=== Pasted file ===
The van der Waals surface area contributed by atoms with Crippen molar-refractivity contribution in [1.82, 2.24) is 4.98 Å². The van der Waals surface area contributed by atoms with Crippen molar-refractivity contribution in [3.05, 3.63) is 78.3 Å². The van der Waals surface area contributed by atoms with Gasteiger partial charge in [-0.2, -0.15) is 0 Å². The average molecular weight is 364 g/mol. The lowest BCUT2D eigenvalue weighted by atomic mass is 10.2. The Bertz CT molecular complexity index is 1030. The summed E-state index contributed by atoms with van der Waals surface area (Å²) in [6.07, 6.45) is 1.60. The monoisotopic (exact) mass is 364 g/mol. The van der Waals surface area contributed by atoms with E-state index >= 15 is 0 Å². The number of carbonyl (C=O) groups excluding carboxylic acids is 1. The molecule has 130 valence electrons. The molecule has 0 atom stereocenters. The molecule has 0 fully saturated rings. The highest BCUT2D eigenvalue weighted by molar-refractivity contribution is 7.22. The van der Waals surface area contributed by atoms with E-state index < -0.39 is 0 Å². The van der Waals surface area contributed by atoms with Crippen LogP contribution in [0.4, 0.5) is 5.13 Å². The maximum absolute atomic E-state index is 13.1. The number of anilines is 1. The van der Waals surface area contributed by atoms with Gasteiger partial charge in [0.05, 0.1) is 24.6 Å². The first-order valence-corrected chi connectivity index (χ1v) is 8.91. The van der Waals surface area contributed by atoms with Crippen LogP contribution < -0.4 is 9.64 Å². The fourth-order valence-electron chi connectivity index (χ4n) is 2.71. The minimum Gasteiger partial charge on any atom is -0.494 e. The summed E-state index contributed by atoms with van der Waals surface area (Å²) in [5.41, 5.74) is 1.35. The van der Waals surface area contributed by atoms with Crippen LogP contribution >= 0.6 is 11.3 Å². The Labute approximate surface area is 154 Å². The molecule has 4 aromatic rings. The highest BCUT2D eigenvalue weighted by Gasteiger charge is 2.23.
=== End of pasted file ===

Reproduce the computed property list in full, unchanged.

The van der Waals surface area contributed by atoms with Crippen molar-refractivity contribution in [1.82, 2.24) is 4.98 Å². The van der Waals surface area contributed by atoms with Crippen molar-refractivity contribution in [3.05, 3.63) is 78.3 Å². The van der Waals surface area contributed by atoms with Gasteiger partial charge in [-0.2, -0.15) is 0 Å². The average molecular weight is 364 g/mol. The lowest BCUT2D eigenvalue weighted by atomic mass is 10.2. The Bertz CT molecular complexity index is 1030. The summed E-state index contributed by atoms with van der Waals surface area (Å²) in [6.07, 6.45) is 1.60. The monoisotopic (exact) mass is 364 g/mol. The van der Waals surface area contributed by atoms with E-state index >= 15 is 0 Å². The number of carbonyl (C=O) groups excluding carboxylic acids is 1. The molecule has 130 valence electrons. The molecule has 0 atom stereocenters. The molecule has 0 fully saturated rings. The highest BCUT2D eigenvalue weighted by molar-refractivity contribution is 7.22. The van der Waals surface area contributed by atoms with E-state index < -0.39 is 0 Å². The van der Waals surface area contributed by atoms with Crippen LogP contribution in [0.4, 0.5) is 5.13 Å². The maximum absolute atomic E-state index is 13.1. The number of anilines is 1. The van der Waals surface area contributed by atoms with Gasteiger partial charge in [0.05, 0.1) is 24.6 Å². The first-order valence-corrected chi connectivity index (χ1v) is 8.91. The van der Waals surface area contributed by atoms with Crippen LogP contribution < -0.4 is 9.64 Å². The fourth-order valence-electron chi connectivity index (χ4n) is 2.71. The minimum Gasteiger partial charge on any atom is -0.494 e. The summed E-state index contributed by atoms with van der Waals surface area (Å²) in [5.41, 5.74) is 1.35. The van der Waals surface area contributed by atoms with Crippen LogP contribution >= 0.6 is 11.3 Å². The Labute approximate surface area is 154 Å². The molecule has 4 aromatic rings. The highest BCUT2D eigenvalue weighted by Gasteiger charge is 2.23.